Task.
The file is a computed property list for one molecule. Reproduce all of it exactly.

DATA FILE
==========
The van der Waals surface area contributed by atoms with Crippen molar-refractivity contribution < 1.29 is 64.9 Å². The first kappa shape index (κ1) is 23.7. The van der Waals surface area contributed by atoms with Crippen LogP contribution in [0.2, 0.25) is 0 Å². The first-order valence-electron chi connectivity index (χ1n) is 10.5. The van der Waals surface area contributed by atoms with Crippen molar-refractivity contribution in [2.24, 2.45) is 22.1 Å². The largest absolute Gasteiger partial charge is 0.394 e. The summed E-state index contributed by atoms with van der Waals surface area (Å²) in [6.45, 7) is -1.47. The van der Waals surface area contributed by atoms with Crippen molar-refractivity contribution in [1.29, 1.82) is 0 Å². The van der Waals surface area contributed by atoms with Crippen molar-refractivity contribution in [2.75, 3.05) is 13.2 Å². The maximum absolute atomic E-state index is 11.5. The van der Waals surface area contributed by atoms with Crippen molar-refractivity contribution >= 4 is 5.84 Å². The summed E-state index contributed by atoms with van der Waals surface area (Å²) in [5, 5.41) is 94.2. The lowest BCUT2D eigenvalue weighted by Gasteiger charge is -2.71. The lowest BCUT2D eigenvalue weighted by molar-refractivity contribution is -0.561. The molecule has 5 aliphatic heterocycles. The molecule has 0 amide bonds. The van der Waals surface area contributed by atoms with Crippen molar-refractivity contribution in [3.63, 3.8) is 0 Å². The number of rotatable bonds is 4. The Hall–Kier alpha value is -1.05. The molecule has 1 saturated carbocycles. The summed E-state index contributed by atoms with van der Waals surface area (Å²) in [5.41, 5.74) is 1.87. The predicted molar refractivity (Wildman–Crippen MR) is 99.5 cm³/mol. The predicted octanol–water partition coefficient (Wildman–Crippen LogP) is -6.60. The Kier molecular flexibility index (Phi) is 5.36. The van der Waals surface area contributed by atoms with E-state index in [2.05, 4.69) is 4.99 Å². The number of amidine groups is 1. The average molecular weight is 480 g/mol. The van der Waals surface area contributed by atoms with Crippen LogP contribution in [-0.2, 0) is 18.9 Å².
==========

The van der Waals surface area contributed by atoms with Crippen molar-refractivity contribution < 1.29 is 64.9 Å². The first kappa shape index (κ1) is 23.7. The van der Waals surface area contributed by atoms with Crippen LogP contribution in [0.2, 0.25) is 0 Å². The first-order valence-electron chi connectivity index (χ1n) is 10.5. The van der Waals surface area contributed by atoms with Crippen molar-refractivity contribution in [2.24, 2.45) is 22.1 Å². The largest absolute Gasteiger partial charge is 0.394 e. The summed E-state index contributed by atoms with van der Waals surface area (Å²) in [6.45, 7) is -1.47. The van der Waals surface area contributed by atoms with Crippen molar-refractivity contribution in [1.29, 1.82) is 0 Å². The van der Waals surface area contributed by atoms with Crippen molar-refractivity contribution in [2.75, 3.05) is 13.2 Å². The maximum absolute atomic E-state index is 11.5. The van der Waals surface area contributed by atoms with Crippen molar-refractivity contribution >= 4 is 5.84 Å². The summed E-state index contributed by atoms with van der Waals surface area (Å²) in [5, 5.41) is 94.2. The lowest BCUT2D eigenvalue weighted by Gasteiger charge is -2.71. The lowest BCUT2D eigenvalue weighted by molar-refractivity contribution is -0.561. The molecule has 5 aliphatic heterocycles. The molecule has 0 amide bonds. The van der Waals surface area contributed by atoms with Crippen molar-refractivity contribution in [3.63, 3.8) is 0 Å². The number of rotatable bonds is 4. The Hall–Kier alpha value is -1.05. The molecule has 1 saturated carbocycles. The summed E-state index contributed by atoms with van der Waals surface area (Å²) in [5.41, 5.74) is 1.87. The predicted molar refractivity (Wildman–Crippen MR) is 99.5 cm³/mol. The predicted octanol–water partition coefficient (Wildman–Crippen LogP) is -6.60. The Kier molecular flexibility index (Phi) is 5.36. The van der Waals surface area contributed by atoms with E-state index in [2.05, 4.69) is 4.99 Å². The number of amidine groups is 1. The average molecular weight is 480 g/mol. The van der Waals surface area contributed by atoms with Crippen LogP contribution in [-0.2, 0) is 18.9 Å².